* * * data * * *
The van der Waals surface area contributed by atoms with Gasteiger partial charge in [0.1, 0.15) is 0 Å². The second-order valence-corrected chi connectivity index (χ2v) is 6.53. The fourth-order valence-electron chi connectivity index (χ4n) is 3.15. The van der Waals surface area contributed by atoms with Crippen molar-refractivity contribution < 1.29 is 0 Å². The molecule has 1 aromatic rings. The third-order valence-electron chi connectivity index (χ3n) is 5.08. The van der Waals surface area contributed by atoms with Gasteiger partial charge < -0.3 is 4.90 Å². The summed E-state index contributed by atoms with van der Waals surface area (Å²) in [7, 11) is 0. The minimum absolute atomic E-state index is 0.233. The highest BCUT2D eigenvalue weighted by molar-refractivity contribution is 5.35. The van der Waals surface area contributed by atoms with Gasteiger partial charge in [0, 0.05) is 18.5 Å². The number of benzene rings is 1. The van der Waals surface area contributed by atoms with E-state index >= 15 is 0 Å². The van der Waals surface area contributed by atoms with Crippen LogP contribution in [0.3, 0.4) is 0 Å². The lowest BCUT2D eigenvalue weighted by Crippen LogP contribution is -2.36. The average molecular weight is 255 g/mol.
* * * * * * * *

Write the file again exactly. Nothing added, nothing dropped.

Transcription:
The van der Waals surface area contributed by atoms with Gasteiger partial charge in [0.1, 0.15) is 0 Å². The second-order valence-corrected chi connectivity index (χ2v) is 6.53. The fourth-order valence-electron chi connectivity index (χ4n) is 3.15. The van der Waals surface area contributed by atoms with Crippen molar-refractivity contribution < 1.29 is 0 Å². The molecule has 1 aromatic rings. The third-order valence-electron chi connectivity index (χ3n) is 5.08. The van der Waals surface area contributed by atoms with Gasteiger partial charge < -0.3 is 4.90 Å². The summed E-state index contributed by atoms with van der Waals surface area (Å²) in [7, 11) is 0. The minimum absolute atomic E-state index is 0.233. The highest BCUT2D eigenvalue weighted by molar-refractivity contribution is 5.35. The van der Waals surface area contributed by atoms with Gasteiger partial charge in [0, 0.05) is 18.5 Å². The number of benzene rings is 1. The van der Waals surface area contributed by atoms with E-state index >= 15 is 0 Å². The van der Waals surface area contributed by atoms with Crippen LogP contribution in [0.3, 0.4) is 0 Å². The lowest BCUT2D eigenvalue weighted by Crippen LogP contribution is -2.36. The average molecular weight is 255 g/mol.